• P.S. Clark

    P.S. Clark

    June 14th, 2011 at 11:04 PM

    I find when I let my mind wander, my brain brings up highly embarrassing things that happened 10-15 years ago, and it bugs the Heck out of me. Why do I remember those things but I can’t remember where I put my keys?

    I feel my mind works against me instead of for me allowing all that old baggage to resurface when it should have been long forgotten.

  • kenneth d.

    kenneth d.

    June 17th, 2011 at 9:57 PM

    @P.S – I get that all the time as well. More so when I’m utterly depressed and it just makes my mood even worse when I go over every little thing that has anchored itself into my brain.

    I know that’s not much help but I wanted you to know you’re not alone there in that. :)

  • angela graves

    angela graves

    June 18th, 2011 at 9:02 PM

    @JD: And it’s freaking annoying! Why can’t my brain just say “Alright, enough of this- no more depression, get out there and seize the day!” instead of being a useless organ that can’t handle a bit of stress? I see others around me under far more pressure than I am that manage to do it and never are depressed. It bugs me.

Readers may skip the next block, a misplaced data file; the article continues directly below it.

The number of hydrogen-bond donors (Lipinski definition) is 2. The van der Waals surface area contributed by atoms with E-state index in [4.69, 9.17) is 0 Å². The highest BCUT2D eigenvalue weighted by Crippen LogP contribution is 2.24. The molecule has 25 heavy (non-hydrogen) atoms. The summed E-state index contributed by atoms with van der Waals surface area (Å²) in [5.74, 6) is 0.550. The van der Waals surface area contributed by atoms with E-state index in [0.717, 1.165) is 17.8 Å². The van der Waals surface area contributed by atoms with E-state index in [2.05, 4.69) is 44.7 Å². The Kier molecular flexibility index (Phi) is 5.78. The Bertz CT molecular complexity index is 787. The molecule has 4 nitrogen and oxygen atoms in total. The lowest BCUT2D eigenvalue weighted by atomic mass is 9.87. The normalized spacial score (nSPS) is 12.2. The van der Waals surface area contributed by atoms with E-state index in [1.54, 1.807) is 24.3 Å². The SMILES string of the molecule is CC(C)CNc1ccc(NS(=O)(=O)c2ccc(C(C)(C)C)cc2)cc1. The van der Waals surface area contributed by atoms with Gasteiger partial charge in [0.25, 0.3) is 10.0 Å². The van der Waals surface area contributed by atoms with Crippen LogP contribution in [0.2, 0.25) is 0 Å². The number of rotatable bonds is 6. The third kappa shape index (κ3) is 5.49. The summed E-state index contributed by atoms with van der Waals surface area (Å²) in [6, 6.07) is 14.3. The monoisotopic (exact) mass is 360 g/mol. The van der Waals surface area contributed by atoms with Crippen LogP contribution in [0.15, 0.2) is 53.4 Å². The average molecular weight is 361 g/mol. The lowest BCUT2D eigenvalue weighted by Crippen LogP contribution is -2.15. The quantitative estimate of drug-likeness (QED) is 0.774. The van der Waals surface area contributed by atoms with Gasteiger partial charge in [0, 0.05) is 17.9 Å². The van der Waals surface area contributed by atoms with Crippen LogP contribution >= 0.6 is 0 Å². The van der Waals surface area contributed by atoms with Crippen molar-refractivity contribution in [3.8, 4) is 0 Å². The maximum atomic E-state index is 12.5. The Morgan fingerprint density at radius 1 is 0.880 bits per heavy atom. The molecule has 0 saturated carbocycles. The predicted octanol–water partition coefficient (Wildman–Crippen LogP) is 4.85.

• CognitiveThinker

    CognitiveThinker

    March 28th, 2012 at 12:09 AM

    I came across the blog doing a search on working memory and depression…suspecting they might be related, and sure enough, they are!

    I have a suggestion for all–why not try brain exercises that target your working memory? One proven one that can be played for free is Dual-N-Back. Lumosity has games that target working memory, and MindSparke is all about the Dual-n-Back game.

    Training your working memory can also help with ADD and OCD!

    Also, the book, “Feeling Good,” is the #1 self-help book for depression–it’s all about how to re-direct your thoughts using cognitive behavioral therapy.

    Good luck all! :)

  • Been There

    Been There

    July 14th, 2013 at 8:28 AM

    This article is exactly true. Depressive people make it a habit of reliving negative incidents. Even in their sleep. When you think about 1 negative event a hundred times, its almost like 100 bad things have happened to you.
    To break out of this cycle, here’s a simple formula.
    – 100 hours of meditation
    – 50 hours of brain traning (N Back, Lumosity – whatever)
    – 50 hours of learning a new skill (Language, Music, Car, Martial Art, whatever)
    Trust me, it will work. I have been there and life was hell. For 2 years, life is fantastic again.

  • Florian

    Florian

    July 9th, 2015 at 6:31 AM

    I began “dual n back” game 1 month ago with 25min per day (n=2 to n=4 with Brain workshop) because i had read that we could obtain a higher IQ in this way. But i noticed that the biggest effect on me is to be less depressive and more able to make things (more actions and less thinking). It’s why i found this article !
    Sorry for my English (French). Bye !